Case: Salinas v. Commercial Interiors, Inc., No. 15-1915, (4th Cir. Jan 25, 2017)
Issues: Fair Labor Standards Act (“FLSA”), Joint Employment
Court Holding: For the purposes of plaintiff’s FLSA claim, joint employment existed between the two defendants.
Employment Counsel: To avoid a joint employer determination, entities should be careful to avoid codetermining the key terms and conditions of workers’ employment. In the context of a construction space, this means that a court might find such a joint employer relationship between a contractor and a subcontractor when the contractor extensively supervises the projects of a subcontractor’s employees, the contractor provides most of the materials needed for the work, or the workers are subject to the contractor’s daily workplace protocols (such as regular update meetings, sign-in and out procedures, etc.)
Case Summary: Plaintiffs were direct employees of J.I. General Contractors, Inc. (“J.I.”) a framing and drywall subcontractor. Commercial Interiors, Inc. (“Commercial”) provided J.I. most of its work. Plaintiffs argued that J.I. and Commercial were joint employers, and in violation of FLSA and the Maryland Wage and Hour Law, the defendants failed to pay regular and overtime wages.
The 4th Circuit’s test for determining that J.I. and Commercial were joint employers under the FLSA included two steps. Joint employment exists (1) when two or more entities codetermine, directly or indirectly, “the essential terms and conditions of a worker’s employment” and (2) “the two entities’ combined influence over the essential terms and conditions of the worker’s employment render the worker an employee as opposed to an independent contractor.”
The Circuit Court outlined six factors which, though not exhaustive, should help lower courts determine whether two entities codetermine the essential terms and conditions of a worker’s employment and are joint employers for FLSA purposes. Using these six factors, the Circuit court concluded that Commercial’s relationship with the plaintiffs constituted such an employer-employee relationship. The six factors, with their application to this case, are as follows:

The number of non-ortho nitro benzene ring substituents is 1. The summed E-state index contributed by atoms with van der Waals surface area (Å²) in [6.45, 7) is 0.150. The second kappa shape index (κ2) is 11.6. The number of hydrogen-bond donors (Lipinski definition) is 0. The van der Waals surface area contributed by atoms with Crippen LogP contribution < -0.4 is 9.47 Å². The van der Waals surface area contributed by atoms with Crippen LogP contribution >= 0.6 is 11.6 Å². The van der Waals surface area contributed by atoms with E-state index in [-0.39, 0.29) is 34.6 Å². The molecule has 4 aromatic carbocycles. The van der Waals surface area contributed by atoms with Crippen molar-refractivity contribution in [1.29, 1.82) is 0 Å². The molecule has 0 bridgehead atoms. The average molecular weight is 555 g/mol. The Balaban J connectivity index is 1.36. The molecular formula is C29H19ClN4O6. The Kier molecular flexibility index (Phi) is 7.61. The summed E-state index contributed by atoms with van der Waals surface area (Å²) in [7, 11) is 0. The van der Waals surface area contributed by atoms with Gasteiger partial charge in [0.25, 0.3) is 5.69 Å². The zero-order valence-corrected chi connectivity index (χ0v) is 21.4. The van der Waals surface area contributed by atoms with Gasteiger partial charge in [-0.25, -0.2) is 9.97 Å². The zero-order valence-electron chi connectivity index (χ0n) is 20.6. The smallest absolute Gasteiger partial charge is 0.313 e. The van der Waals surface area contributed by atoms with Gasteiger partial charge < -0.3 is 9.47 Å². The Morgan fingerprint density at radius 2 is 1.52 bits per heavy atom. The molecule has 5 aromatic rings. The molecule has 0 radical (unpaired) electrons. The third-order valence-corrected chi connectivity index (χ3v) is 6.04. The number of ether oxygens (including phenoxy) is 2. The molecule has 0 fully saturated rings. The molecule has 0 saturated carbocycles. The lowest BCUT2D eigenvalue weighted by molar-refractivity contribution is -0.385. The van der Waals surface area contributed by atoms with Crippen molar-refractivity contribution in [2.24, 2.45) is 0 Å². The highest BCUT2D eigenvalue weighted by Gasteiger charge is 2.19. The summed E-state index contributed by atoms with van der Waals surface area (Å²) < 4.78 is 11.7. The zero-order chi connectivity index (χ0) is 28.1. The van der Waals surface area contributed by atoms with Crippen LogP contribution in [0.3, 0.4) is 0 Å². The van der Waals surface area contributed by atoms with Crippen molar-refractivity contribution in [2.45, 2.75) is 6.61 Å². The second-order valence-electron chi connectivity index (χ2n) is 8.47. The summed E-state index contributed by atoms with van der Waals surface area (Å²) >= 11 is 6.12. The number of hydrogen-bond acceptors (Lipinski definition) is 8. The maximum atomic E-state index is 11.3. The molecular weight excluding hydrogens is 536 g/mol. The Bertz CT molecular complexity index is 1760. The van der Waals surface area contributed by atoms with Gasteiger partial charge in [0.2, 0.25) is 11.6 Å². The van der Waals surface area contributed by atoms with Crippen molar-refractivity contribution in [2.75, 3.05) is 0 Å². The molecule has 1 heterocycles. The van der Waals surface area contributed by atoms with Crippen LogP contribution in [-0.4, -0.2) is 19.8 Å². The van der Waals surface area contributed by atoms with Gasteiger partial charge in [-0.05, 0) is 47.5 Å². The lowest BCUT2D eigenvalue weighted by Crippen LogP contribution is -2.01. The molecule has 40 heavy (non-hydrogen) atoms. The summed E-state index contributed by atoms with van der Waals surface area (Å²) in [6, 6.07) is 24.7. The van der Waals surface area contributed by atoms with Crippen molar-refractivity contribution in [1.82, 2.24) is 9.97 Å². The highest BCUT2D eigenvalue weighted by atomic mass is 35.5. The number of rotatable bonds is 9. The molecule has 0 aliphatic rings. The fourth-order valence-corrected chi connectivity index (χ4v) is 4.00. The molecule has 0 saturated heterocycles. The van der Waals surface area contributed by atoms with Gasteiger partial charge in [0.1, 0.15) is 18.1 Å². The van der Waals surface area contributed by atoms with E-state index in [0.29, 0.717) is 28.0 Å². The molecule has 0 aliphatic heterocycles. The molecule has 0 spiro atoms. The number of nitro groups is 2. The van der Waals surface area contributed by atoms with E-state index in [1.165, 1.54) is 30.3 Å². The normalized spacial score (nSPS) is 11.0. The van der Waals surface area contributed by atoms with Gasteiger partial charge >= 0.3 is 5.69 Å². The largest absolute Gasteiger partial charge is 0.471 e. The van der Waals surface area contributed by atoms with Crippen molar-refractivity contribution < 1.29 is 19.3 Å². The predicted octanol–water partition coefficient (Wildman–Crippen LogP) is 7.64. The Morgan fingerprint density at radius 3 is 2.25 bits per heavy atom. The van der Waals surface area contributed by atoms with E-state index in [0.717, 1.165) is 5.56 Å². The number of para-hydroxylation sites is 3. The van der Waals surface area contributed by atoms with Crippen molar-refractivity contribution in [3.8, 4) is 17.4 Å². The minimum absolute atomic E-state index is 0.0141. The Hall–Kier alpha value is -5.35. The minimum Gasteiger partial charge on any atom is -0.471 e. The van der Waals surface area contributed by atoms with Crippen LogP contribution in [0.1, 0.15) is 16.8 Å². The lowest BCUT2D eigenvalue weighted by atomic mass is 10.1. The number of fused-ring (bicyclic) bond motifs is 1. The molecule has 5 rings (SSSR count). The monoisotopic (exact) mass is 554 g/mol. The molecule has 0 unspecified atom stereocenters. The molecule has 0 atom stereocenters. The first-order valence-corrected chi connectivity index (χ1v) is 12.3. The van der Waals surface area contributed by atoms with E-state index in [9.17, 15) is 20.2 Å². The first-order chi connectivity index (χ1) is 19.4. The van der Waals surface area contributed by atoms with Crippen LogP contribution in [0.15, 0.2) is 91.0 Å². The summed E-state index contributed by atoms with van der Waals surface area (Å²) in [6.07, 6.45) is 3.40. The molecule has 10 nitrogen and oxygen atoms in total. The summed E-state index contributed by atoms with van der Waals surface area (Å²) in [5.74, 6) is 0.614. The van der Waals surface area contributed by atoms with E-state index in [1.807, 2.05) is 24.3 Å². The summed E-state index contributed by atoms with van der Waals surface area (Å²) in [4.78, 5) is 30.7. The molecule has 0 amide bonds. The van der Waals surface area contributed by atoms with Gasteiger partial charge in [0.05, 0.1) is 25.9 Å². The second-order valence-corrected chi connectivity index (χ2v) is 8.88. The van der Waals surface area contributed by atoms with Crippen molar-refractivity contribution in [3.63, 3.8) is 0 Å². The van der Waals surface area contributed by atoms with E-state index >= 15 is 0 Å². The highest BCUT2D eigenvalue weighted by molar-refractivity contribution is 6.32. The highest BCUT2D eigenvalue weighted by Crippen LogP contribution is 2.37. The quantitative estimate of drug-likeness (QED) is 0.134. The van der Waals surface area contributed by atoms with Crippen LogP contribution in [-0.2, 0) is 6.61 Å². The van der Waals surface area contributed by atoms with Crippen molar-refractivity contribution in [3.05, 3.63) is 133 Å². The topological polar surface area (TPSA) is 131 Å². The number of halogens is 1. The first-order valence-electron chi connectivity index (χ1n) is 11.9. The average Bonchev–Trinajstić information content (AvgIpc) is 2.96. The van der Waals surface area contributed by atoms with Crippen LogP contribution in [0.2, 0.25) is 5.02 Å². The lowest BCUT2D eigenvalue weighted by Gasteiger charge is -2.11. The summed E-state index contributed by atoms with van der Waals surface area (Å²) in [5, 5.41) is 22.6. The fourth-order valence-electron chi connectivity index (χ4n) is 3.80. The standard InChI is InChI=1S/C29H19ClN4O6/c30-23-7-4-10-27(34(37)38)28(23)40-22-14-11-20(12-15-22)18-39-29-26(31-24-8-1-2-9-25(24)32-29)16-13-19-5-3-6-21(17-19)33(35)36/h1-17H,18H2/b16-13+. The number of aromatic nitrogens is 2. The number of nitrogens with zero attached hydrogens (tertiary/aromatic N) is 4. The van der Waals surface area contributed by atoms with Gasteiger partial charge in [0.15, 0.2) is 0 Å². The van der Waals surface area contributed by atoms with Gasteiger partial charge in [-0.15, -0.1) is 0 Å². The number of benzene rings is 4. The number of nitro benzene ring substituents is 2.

(1) Whether putative joint employers share power to direct workers: Commercial and J.I. both supervised the plaintiffs through informal instruction and formal, mandatory meetings. Commercial also required plaintiffs to wear uniforms with the Commercial logo and so outwardly identify as Commercial employees.
(2) Whether putative joint employers share the power to hire and fire workers or modify the terms or conditions of their employment: Commercial dictated the plaintiffs’ work schedule and even required overtime work.
(3) The “degree of permanency and duration of the relationship” between the two employers.
(4) Whether one putative joint employer is controlled by another putative joint employer: the defendants had a long standing business relationship and J.I. contracted almost exclusively with Commercial.
(5) Ownership of the premises that work is performed on: Commercial was in control of the premises that plaintiffs worked on.
(6) Whether putative joint employers jointly determine “functions ordinarily carried out by an employer”: Commercial provided plaintiffs with all the necessary tools and equipment needed to compete their work, it maintained plaintiffs’ hours on timesheets, and it demanded that Plaintiffs sign in and out daily.
After this analysis, the 4th Circuit reversed the district court’s decision, finding that J.I. and Commercial were joint-employers for the purposes of the FLSA claim.
For additional information about this case or other employment law matters, please contact Merritt Green at email@example.com or (703)556-6505. Mr. Green leads General Counsel, P.C.’s Employment Law Practice and has been representing employers (and occasionally employees) for over 18 years.